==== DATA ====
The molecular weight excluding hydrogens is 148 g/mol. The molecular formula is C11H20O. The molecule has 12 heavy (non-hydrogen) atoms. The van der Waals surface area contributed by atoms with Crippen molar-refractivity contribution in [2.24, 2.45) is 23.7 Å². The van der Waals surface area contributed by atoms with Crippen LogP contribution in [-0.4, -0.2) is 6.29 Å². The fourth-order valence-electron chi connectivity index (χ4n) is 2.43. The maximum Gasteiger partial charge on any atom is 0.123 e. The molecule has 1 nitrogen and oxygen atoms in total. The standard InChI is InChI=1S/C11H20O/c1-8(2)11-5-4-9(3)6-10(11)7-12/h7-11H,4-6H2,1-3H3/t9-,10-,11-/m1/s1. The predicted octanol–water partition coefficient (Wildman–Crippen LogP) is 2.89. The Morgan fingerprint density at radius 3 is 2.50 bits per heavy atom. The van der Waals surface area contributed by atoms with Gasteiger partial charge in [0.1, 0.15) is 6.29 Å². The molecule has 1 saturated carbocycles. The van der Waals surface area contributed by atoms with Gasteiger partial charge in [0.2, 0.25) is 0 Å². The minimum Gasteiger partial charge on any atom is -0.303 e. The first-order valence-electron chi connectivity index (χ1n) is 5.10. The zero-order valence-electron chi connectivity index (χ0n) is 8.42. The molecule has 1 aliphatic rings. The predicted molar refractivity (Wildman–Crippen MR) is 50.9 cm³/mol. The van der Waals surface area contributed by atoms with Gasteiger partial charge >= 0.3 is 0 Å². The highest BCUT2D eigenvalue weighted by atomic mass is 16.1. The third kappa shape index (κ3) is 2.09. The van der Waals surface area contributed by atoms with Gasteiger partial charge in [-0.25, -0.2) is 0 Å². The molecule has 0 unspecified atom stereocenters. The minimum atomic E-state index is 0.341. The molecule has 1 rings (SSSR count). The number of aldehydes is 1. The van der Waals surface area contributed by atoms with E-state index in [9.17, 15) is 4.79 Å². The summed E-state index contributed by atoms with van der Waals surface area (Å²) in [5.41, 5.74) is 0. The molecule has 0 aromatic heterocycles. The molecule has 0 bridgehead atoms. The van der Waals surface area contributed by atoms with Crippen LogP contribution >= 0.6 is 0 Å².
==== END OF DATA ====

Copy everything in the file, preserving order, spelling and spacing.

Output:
The molecular weight excluding hydrogens is 148 g/mol. The molecular formula is C11H20O. The molecule has 12 heavy (non-hydrogen) atoms. The van der Waals surface area contributed by atoms with Crippen molar-refractivity contribution in [2.24, 2.45) is 23.7 Å². The van der Waals surface area contributed by atoms with Crippen LogP contribution in [-0.4, -0.2) is 6.29 Å². The fourth-order valence-electron chi connectivity index (χ4n) is 2.43. The maximum Gasteiger partial charge on any atom is 0.123 e. The molecule has 1 nitrogen and oxygen atoms in total. The standard InChI is InChI=1S/C11H20O/c1-8(2)11-5-4-9(3)6-10(11)7-12/h7-11H,4-6H2,1-3H3/t9-,10-,11-/m1/s1. The predicted octanol–water partition coefficient (Wildman–Crippen LogP) is 2.89. The Morgan fingerprint density at radius 3 is 2.50 bits per heavy atom. The van der Waals surface area contributed by atoms with Gasteiger partial charge in [0.1, 0.15) is 6.29 Å². The molecule has 1 saturated carbocycles. The van der Waals surface area contributed by atoms with Gasteiger partial charge in [0.2, 0.25) is 0 Å². The minimum Gasteiger partial charge on any atom is -0.303 e. The first-order valence-electron chi connectivity index (χ1n) is 5.10. The zero-order valence-electron chi connectivity index (χ0n) is 8.42. The molecule has 1 aliphatic rings. The predicted molar refractivity (Wildman–Crippen MR) is 50.9 cm³/mol. The van der Waals surface area contributed by atoms with Gasteiger partial charge >= 0.3 is 0 Å². The highest BCUT2D eigenvalue weighted by atomic mass is 16.1. The third kappa shape index (κ3) is 2.09. The van der Waals surface area contributed by atoms with Gasteiger partial charge in [-0.25, -0.2) is 0 Å². The molecule has 0 unspecified atom stereocenters. The minimum atomic E-state index is 0.341. The molecule has 1 rings (SSSR count). The number of aldehydes is 1. The van der Waals surface area contributed by atoms with E-state index in [9.17, 15) is 4.79 Å². The summed E-state index contributed by atoms with van der Waals surface area (Å²) in [5.41, 5.74) is 0. The molecule has 0 aromatic heterocycles. The molecule has 0 bridgehead atoms. The van der Waals surface area contributed by atoms with Crippen LogP contribution >= 0.6 is 0 Å².